The last professor, a more seasoned researcher, spent the first few minutes explaining to me what he had worked on in the past. After several minutes, though, he asked me what I expected to get out of a doctorate. I answered, and he looked at me for a long moment before pointing to a set of pink journals on his bookshelf.
"You see those? One in ten articles submitted actually gets printed," he let me know, looking for a reaction. "So you can work for five years on something, only to have no one read it."
I thanked him for letting me know that bit of information. I also let him know I was undaunted. We then had a wonderful exchange about my perspective on what I might accomplish versus the likely reality. Each question and answer gave me plenty of reason to reconsider my path, but each time I assured him I would not be dissuaded.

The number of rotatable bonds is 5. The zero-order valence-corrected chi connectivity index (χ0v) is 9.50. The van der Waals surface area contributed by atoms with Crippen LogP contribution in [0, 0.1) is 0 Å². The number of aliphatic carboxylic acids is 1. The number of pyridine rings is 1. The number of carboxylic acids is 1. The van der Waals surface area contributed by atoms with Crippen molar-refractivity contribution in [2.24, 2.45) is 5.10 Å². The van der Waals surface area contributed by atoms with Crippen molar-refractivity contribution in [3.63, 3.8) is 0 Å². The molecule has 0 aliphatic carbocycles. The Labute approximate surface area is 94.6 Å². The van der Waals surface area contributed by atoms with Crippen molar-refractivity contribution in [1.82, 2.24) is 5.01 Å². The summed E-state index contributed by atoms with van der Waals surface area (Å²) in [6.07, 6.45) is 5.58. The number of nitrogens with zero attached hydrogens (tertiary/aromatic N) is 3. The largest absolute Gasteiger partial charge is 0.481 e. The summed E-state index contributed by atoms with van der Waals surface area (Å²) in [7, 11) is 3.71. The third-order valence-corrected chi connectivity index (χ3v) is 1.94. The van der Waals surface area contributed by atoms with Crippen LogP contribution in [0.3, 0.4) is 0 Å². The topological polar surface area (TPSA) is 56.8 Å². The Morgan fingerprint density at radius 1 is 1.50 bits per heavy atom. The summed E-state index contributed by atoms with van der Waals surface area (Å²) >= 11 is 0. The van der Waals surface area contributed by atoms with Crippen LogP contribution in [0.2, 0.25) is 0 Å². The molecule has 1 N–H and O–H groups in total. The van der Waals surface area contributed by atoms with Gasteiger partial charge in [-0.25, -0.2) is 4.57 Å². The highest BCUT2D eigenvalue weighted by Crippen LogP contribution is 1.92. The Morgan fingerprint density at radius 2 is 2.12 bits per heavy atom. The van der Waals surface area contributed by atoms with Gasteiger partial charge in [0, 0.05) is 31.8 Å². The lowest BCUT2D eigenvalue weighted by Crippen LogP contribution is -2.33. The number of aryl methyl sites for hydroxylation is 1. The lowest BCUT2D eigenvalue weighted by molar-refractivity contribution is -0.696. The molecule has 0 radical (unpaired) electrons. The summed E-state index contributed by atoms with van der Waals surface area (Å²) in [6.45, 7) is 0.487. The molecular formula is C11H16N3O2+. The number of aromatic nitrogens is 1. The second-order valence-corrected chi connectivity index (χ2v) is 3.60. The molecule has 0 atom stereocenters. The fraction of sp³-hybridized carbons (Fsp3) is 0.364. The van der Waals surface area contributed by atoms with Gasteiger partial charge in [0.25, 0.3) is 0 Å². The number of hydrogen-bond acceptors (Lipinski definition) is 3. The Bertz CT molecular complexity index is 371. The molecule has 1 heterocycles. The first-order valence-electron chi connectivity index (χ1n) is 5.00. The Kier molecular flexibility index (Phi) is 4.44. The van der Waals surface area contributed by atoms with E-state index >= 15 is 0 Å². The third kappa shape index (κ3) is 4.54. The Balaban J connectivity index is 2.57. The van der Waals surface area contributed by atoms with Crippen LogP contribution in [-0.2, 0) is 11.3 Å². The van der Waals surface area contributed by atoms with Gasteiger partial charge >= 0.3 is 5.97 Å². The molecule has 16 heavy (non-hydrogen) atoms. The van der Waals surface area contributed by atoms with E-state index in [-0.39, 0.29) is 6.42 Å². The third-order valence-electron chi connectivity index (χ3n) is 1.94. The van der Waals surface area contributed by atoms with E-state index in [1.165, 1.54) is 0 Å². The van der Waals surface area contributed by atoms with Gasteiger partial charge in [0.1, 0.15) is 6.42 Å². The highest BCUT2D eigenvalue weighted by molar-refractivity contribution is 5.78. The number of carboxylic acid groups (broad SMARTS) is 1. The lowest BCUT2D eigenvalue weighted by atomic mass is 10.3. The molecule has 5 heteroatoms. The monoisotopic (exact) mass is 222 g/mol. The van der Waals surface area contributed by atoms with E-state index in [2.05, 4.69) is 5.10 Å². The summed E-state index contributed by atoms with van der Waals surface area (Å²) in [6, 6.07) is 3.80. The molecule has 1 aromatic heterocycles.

Then our conversation took a more casual turn. We talked about where he had gone to school, and I realized he was a member of my church. I had not considered it before, but with that knowledge, I felt I could share something with him I wouldn't share with just anyone.
I told him I felt called to become a professor. I knew I wanted it, but I finally felt as though it was time to do it. He understood immediately.
"As a member of the Church, saying that you feel called to something means a great deal," he agreed. He even told me something very personal about his own path to become a professor. I assured him I did not bring up my membership in the Church to influence my application in any way, but I knew it would help him understand. He definitely did. That conversation was certainly one I know I will remember for a long time. It was congenial, it was enjoyable, but most of all it was filled with the Spirit in the end - if not the entire time. I had felt it when he kept asking, and yet it hadn't occurred to me he might be feeling it to until the conversation took that last turn.
Whether or not I end up at the school I visited, I hope I can keep in touch with that professor. I think I could learn a lot from him, and I felt a kindred connection beyond the simple commonality of religion. I would love to find a new friend in him in time.